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DOJ Says FTX’s SBF Cannot Escape Charges by Citing Unclear Crypto Laws

DOJ Says FTX’s SBF Cannot Escape Charges by Citing Unclear Crypto Laws

The former CEO of FTX, Sam Bankman-Fried (SBF), who is facing multiple criminal charges for allegedly stealing customer funds and committing wire fraud, cannot rely on the lack of clear crypto regulations in the U.S. to defend himself, according to the Department of Justice (DOJ).

In a court motion filed on Oct. 4, the DOJ responded to SBF’s request for clarification and reconsideration of the charges related to FTX, a now-bankrupt crypto exchange that operated internationally and in the U.S. through a separate entity called FTX US.

DOJ Keeps Cracking Down on SBF’s Defence Strategy

SBF’s attorney had argued that FTX wasn’t located in the United States, and given that SBF did, in fact, fulfill its regulatory responsibilities involving FTX.US, charges related to FTX international shouldn’t apply.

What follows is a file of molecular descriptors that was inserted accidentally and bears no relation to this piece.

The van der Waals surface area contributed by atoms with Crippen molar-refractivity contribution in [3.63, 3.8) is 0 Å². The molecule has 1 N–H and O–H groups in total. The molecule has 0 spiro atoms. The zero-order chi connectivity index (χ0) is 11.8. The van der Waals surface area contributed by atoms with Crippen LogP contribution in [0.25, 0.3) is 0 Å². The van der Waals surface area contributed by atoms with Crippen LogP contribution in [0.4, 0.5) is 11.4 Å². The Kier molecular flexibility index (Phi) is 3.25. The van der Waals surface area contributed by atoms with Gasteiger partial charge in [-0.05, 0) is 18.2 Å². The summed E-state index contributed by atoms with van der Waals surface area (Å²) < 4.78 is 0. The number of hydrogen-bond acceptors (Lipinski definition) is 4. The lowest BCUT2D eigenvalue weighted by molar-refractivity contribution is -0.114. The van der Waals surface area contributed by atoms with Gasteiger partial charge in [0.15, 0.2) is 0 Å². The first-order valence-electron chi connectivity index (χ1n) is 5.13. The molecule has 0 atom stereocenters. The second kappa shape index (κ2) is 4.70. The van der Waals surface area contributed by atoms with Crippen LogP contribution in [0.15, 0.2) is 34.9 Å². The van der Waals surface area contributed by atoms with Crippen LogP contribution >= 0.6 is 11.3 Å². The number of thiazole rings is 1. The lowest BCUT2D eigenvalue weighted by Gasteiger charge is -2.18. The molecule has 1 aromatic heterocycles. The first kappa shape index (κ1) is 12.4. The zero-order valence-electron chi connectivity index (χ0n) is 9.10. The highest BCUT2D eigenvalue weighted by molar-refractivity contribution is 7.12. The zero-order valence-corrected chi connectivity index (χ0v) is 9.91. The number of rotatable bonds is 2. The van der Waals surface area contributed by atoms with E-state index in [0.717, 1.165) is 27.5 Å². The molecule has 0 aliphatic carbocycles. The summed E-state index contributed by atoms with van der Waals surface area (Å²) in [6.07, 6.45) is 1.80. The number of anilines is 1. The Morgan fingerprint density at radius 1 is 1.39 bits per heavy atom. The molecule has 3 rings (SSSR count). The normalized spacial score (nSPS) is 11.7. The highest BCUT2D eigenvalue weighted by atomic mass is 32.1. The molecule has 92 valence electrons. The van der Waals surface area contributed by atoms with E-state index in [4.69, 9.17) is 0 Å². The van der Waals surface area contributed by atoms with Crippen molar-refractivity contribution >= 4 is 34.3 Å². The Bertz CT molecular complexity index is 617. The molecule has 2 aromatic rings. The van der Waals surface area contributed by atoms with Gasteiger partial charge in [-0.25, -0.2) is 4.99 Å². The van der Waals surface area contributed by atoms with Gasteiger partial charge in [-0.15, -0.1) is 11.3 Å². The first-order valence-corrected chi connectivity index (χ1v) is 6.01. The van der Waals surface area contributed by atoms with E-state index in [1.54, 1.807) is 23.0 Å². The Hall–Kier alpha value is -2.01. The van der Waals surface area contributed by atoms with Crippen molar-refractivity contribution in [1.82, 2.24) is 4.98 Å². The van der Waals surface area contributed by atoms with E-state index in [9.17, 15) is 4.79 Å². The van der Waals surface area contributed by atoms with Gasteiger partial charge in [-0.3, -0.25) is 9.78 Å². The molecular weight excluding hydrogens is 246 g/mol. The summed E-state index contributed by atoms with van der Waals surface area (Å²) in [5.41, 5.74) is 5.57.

The DOJ dismissed this argument as irrelevant, stating that the existence or absence of legislation does not affect whether SBF misappropriated funds from his customers or made false statements to them. The entity also claimed that there are existing laws that prohibit such conduct, regardless of whether the business is crypto-related or not.

DOJ Says FTX’s SBF Cannot Escape Charges by Citing Unclear Crypto Laws

The Department of Justice further argued that SBF committed substantial misrepresentations to his customers, such as promising high returns, low fees, and secure custody of funds, while in reality he used customer assets for his own benefit and exposed them to high risks.

SBF is currently in jail for violating his bail conditions and trying to influence potential witnesses. He has appealed several times to be released on bail before the trial, citing poor internet connection and lack of vegan meals in prison, but his requests have been denied.

SBF went through his first day of jury trial on Oct. 3, which could last up to six weeks. If convicted, he could face up to 20 years in prison and millions of dollars in fines.

The case of SBF has raised questions about the trustworthiness and accountability of crypto exchanges, especially those that operate across borders and jurisdictions. Some experts have called for more clarity and consistency in crypto regulations to protect consumers and investors from fraud and abuse, while others aren’t in agreement with regulatory pressure.

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